Anesthesia Qualifying Circumstances

Anesthesia Qualifying Circumstances

When reporting anesthesia services, there are several “qualifying circumstances” that may be submitted to the insurance company, when those services are reasonable and necessary. These qualifying circumstances are all add-on codes (meaning that they cannot be billed, alone), and include:

+99100 Anesthesia for patient of extreme age, younger than 1 year and older than 70 (List separately in addition to code for primary anesthesia procedure)

Anesthesia and Pain Management CANPC

Example: A three-month-old female undergoes hernia repair. For proper reimbursement, this add-on code will allow the additional 1 unit of anesthesia to the base units to calculate a higher reimbursement.

+99116 Anesthesia complicated by utilization of total body hypothermia (List separately in addition to code for primary anesthesia procedure)

Example: The patient undergoes removal of subdural hematoma. The physician feels it necessary to put the patient is a complete, deliberate state of hypothermia to decrease blood flow to the region of the brain. This is an effective way to decrease the oxygen-level requirements during surgery and decrease the incidence of postoperative neurological injury after neurosurgery.

+99135 Anesthesia complicated by utilization of controlled hypotension (List separately in addition to code for primary anesthesia procedure)

Example: The patient undergoes clipping of an aneurysm. The physician deems it necessary, due to potential blood loss, that the patient is placed into hypotension to decrease blood flow to the areas in which the work will be performed. This is also used in cases of the head, face, upper thorax, or hip replacement surgeries, as the need for a blood transfusion is greatly reduced.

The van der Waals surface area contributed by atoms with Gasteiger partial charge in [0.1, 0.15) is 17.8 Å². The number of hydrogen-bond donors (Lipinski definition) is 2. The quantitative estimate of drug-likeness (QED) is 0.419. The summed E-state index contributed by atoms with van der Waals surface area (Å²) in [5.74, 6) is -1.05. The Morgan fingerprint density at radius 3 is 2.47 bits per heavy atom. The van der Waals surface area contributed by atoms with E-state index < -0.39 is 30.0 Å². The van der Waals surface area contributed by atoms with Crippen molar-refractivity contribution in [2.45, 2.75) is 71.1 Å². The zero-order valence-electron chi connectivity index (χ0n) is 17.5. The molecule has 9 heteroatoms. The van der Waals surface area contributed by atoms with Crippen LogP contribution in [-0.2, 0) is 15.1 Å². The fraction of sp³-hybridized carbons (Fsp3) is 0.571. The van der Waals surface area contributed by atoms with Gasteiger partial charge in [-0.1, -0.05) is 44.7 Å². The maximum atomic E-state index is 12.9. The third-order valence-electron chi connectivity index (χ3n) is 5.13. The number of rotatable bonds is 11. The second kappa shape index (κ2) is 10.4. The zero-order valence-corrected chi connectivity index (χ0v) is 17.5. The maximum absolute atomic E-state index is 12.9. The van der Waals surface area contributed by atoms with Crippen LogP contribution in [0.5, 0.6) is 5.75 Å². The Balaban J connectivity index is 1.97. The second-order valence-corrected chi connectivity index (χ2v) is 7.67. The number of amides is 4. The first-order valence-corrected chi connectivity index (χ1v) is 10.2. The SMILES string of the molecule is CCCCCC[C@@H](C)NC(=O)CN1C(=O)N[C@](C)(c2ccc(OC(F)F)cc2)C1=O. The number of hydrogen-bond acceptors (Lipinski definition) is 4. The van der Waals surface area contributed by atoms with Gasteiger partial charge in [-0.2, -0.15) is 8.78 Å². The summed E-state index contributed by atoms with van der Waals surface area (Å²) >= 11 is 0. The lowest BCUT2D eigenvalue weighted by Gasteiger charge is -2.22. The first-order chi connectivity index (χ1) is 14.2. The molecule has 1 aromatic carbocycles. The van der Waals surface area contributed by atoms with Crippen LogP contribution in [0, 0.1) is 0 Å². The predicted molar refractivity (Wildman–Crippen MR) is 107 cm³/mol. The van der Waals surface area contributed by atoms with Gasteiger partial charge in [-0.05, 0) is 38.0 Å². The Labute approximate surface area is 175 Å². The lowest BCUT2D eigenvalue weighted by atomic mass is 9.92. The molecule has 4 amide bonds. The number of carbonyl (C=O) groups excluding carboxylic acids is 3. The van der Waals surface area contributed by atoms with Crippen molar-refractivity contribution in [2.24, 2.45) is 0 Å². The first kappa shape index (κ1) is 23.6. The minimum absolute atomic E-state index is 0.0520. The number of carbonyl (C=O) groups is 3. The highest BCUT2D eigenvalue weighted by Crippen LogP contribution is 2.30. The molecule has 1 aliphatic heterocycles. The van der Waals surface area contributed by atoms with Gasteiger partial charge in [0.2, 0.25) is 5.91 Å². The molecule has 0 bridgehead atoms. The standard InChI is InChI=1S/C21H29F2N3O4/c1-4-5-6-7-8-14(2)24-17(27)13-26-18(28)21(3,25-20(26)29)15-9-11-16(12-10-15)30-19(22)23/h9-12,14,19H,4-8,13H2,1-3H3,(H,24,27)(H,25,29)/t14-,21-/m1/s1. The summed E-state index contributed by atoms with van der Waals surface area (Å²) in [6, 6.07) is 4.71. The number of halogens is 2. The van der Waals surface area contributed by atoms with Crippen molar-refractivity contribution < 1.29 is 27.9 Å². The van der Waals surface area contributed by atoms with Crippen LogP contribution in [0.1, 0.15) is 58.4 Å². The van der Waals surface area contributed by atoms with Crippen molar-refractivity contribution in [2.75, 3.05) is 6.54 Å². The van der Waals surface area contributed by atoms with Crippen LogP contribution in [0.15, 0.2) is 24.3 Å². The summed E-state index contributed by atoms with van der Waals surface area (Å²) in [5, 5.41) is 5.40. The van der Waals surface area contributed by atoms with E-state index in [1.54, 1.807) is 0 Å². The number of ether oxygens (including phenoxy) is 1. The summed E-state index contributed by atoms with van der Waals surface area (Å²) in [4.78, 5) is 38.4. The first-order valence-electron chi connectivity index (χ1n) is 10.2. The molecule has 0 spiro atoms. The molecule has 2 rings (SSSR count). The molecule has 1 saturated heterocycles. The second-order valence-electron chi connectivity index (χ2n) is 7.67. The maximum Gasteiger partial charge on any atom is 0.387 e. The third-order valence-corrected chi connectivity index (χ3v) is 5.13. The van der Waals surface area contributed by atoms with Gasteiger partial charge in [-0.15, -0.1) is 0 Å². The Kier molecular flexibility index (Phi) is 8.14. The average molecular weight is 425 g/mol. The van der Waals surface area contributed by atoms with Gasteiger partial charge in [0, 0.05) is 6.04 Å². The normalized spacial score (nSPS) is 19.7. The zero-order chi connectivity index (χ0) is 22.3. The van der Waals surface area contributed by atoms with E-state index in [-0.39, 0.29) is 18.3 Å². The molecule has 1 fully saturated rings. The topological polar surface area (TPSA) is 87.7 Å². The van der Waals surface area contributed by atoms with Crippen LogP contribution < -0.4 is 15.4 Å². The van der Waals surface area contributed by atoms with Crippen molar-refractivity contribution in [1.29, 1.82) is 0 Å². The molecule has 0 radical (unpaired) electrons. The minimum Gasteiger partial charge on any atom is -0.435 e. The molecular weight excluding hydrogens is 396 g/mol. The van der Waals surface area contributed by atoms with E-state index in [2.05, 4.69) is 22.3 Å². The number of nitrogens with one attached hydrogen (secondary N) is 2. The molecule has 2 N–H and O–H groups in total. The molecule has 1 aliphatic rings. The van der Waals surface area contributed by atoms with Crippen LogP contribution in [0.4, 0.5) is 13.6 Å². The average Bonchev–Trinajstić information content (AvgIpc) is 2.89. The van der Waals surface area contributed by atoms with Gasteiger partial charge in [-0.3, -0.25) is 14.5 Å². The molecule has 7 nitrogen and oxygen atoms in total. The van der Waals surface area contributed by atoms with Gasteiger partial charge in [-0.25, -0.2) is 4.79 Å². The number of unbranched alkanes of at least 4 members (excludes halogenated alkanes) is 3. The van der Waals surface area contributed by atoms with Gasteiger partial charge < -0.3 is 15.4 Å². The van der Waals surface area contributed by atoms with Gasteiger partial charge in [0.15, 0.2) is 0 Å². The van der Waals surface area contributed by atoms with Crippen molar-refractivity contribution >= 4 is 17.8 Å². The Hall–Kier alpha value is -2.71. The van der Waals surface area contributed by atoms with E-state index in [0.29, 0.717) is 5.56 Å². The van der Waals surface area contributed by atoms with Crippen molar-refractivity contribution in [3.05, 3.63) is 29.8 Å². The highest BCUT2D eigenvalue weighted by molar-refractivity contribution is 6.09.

+99140 Anesthesia complicated by emergency conditions (specify) (List separately in addition to code for primary anesthesia procedure)

You must specify the emergency along with the submission of this code.

Example: A 56-year-old male falls from a ladder while cutting a tree limb. He sustained massive joint injury to his elbow and is now cutting of the blood supply to his lower arm. The emergency department (ED) physician deems it necessary for the patient to undergo “emergency surgery” to place the joint back into place to restore blood flow to the region.

Amy Pritchett

Amy Pritchett

Amy C. Pritchett, BSHA, CPC, CPMA, CPC-I, CANPC, CASCC, CEDC, CRC, CDEO, CCS, ICDCT-CM/PCS, C-AHI, has been a coder/auditor for over 20 years with her most recent position being held at Change Healthcare as a Manger of the Facility Coding Services Division. She has many years of experience in several different areas of coding and serves as an interim instructor in her hometown of Mobile, Ala. She shares her expertise in publications and as a lecturer at conferences such as Coding-Con for The Coding Institute. She has served as President and Vice President of the Mobile, Ala., local chapter and serves as Secretary for the 2017 year.
Amy Pritchett

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Amy C. Pritchett, BSHA, CPC, CPMA, CPC-I, CANPC, CASCC, CEDC, CRC, CDEO, CCS, ICDCT-CM/PCS, C-AHI, has been a coder/auditor for over 20 years with her most recent position being held at Change Healthcare as a Manger of the Facility Coding Services Division. She has many years of experience in several different areas of coding and serves as an interim instructor in her hometown of Mobile, Ala. She shares her expertise in publications and as a lecturer at conferences such as Coding-Con for The Coding Institute. She has served as President and Vice President of the Mobile, Ala., local chapter and serves as Secretary for the 2017 year.

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